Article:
Scratch the surface of the opposition in these sorts of debates, and it tends to ooze moral righteousness. “People who get themselves in over their heads,” the upstanding declare, “need to bear some responsibility for their foolishness.”
Maybe so. But if we can’t pass legislation that gives us new tools to determine who should be eligible for debt forgiveness, we need to look elsewhere for written instruction. Given that large numbers of Americans take many of their moral cues from their spiritual beliefs, I decided to turn to the good books of some of the world’s great religions for guidance on the subject.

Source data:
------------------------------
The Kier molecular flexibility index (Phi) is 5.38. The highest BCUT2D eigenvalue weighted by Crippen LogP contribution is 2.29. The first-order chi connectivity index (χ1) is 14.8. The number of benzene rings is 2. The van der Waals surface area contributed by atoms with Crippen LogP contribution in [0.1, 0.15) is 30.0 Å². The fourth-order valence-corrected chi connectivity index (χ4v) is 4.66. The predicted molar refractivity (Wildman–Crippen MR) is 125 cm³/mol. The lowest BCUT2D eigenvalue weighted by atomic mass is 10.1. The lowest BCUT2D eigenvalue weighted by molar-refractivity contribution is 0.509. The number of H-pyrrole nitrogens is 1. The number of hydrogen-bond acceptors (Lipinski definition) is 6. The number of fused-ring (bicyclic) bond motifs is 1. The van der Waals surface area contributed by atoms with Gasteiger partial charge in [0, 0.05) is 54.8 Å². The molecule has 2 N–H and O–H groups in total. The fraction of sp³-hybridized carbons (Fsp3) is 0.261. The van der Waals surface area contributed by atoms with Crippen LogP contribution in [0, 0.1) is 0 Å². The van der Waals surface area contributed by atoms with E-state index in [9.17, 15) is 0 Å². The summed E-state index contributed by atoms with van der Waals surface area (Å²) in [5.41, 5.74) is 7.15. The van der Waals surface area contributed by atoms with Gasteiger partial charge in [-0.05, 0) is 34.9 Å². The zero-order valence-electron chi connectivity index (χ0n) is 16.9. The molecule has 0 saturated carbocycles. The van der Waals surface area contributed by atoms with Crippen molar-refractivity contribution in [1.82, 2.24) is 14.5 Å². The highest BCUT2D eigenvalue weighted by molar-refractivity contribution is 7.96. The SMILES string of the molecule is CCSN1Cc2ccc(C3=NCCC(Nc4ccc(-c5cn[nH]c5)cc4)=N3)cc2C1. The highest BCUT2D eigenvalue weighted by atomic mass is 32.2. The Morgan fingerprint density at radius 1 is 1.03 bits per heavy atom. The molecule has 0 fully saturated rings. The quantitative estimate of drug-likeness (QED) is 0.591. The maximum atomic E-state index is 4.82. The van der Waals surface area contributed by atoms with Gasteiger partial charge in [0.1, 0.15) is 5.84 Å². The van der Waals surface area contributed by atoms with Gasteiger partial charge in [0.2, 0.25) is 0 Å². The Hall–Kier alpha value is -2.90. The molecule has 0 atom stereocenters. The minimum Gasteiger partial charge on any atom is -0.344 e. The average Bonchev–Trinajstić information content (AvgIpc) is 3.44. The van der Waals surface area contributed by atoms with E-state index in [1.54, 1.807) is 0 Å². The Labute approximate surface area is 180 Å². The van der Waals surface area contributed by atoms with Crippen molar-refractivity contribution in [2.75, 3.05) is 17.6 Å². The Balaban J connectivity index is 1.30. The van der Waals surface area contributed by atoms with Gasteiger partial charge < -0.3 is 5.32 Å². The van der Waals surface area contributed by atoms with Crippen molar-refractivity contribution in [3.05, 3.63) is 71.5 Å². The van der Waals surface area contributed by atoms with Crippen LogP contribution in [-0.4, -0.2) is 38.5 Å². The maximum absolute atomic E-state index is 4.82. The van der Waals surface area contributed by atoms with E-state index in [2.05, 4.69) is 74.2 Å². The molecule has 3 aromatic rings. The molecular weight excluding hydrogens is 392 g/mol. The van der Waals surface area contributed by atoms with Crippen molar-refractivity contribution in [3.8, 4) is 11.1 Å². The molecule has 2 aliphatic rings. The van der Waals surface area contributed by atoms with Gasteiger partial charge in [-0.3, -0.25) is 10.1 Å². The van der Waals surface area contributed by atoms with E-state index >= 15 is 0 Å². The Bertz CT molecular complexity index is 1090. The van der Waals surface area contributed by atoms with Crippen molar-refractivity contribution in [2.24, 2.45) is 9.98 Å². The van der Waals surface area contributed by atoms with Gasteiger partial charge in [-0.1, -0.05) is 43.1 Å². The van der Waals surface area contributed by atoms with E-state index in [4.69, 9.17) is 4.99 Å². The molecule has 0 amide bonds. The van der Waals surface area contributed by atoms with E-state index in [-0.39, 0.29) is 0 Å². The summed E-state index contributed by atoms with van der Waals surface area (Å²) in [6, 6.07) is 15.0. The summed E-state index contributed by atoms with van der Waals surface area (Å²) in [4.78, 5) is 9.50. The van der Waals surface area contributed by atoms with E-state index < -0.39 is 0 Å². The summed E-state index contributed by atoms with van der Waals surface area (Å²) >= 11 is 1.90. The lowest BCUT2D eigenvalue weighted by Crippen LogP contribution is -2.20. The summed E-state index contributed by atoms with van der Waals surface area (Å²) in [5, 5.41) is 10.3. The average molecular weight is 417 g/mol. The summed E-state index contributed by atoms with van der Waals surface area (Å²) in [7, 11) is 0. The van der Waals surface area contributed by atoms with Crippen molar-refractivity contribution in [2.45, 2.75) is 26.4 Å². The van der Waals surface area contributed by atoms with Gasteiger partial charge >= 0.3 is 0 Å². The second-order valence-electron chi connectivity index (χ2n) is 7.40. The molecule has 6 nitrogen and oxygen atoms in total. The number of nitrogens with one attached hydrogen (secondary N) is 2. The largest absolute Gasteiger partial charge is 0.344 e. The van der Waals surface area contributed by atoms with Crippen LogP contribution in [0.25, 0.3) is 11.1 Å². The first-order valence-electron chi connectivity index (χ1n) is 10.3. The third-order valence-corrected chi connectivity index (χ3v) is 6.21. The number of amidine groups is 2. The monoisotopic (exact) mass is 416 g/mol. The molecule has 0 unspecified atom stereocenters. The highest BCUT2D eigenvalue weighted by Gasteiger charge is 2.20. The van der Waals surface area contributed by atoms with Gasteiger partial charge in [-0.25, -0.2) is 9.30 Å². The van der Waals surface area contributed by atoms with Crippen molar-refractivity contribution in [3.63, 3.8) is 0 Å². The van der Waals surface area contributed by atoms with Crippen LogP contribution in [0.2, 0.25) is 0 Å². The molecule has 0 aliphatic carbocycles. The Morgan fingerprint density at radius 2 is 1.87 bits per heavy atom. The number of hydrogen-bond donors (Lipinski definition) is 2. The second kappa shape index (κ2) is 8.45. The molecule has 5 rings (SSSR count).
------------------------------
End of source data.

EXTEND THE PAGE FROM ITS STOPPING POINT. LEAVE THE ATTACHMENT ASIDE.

Just about every doctrinal expert I spoke with, no matter the background, began by mentioning slavery. In ancient times, when interest accrued and compounded, it was common for the indebted to simply work it off. Often, this took the rest of their lives. Many of the teachings that grew up around debt forgiveness aimed to avoid that sort of outcome.Read the whole article by RON LIEBER at the NY Times.